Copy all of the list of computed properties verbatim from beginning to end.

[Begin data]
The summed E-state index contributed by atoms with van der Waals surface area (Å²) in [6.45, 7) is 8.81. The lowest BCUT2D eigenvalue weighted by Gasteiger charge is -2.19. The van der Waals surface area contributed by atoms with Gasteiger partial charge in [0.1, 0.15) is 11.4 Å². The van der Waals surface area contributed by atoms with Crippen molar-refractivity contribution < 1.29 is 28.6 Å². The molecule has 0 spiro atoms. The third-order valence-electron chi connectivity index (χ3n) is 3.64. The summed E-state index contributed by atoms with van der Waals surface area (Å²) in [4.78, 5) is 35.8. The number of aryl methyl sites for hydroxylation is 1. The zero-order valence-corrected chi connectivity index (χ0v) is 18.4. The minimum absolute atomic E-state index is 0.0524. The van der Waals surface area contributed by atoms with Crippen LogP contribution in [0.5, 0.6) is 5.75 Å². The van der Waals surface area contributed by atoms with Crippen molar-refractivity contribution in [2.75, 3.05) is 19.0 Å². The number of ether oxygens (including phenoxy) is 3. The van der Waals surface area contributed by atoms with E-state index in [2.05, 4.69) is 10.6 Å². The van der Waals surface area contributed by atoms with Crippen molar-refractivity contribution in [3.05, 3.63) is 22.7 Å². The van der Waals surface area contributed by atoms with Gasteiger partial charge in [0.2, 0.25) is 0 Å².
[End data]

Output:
The summed E-state index contributed by atoms with van der Waals surface area (Å²) in [6.45, 7) is 8.81. The lowest BCUT2D eigenvalue weighted by Gasteiger charge is -2.19. The van der Waals surface area contributed by atoms with Gasteiger partial charge in [0.1, 0.15) is 11.4 Å². The van der Waals surface area contributed by atoms with Crippen molar-refractivity contribution < 1.29 is 28.6 Å². The molecule has 0 spiro atoms. The third-order valence-electron chi connectivity index (χ3n) is 3.64. The summed E-state index contributed by atoms with van der Waals surface area (Å²) in [4.78, 5) is 35.8. The number of aryl methyl sites for hydroxylation is 1. The zero-order valence-corrected chi connectivity index (χ0v) is 18.4. The minimum absolute atomic E-state index is 0.0524. The van der Waals surface area contributed by atoms with Crippen LogP contribution in [0.5, 0.6) is 5.75 Å². The van der Waals surface area contributed by atoms with Crippen molar-refractivity contribution in [2.75, 3.05) is 19.0 Å². The number of ether oxygens (including phenoxy) is 3. The van der Waals surface area contributed by atoms with E-state index in [2.05, 4.69) is 10.6 Å². The van der Waals surface area contributed by atoms with Crippen molar-refractivity contribution in [3.05, 3.63) is 22.7 Å². The van der Waals surface area contributed by atoms with Gasteiger partial charge in [0.2, 0.25) is 0 Å².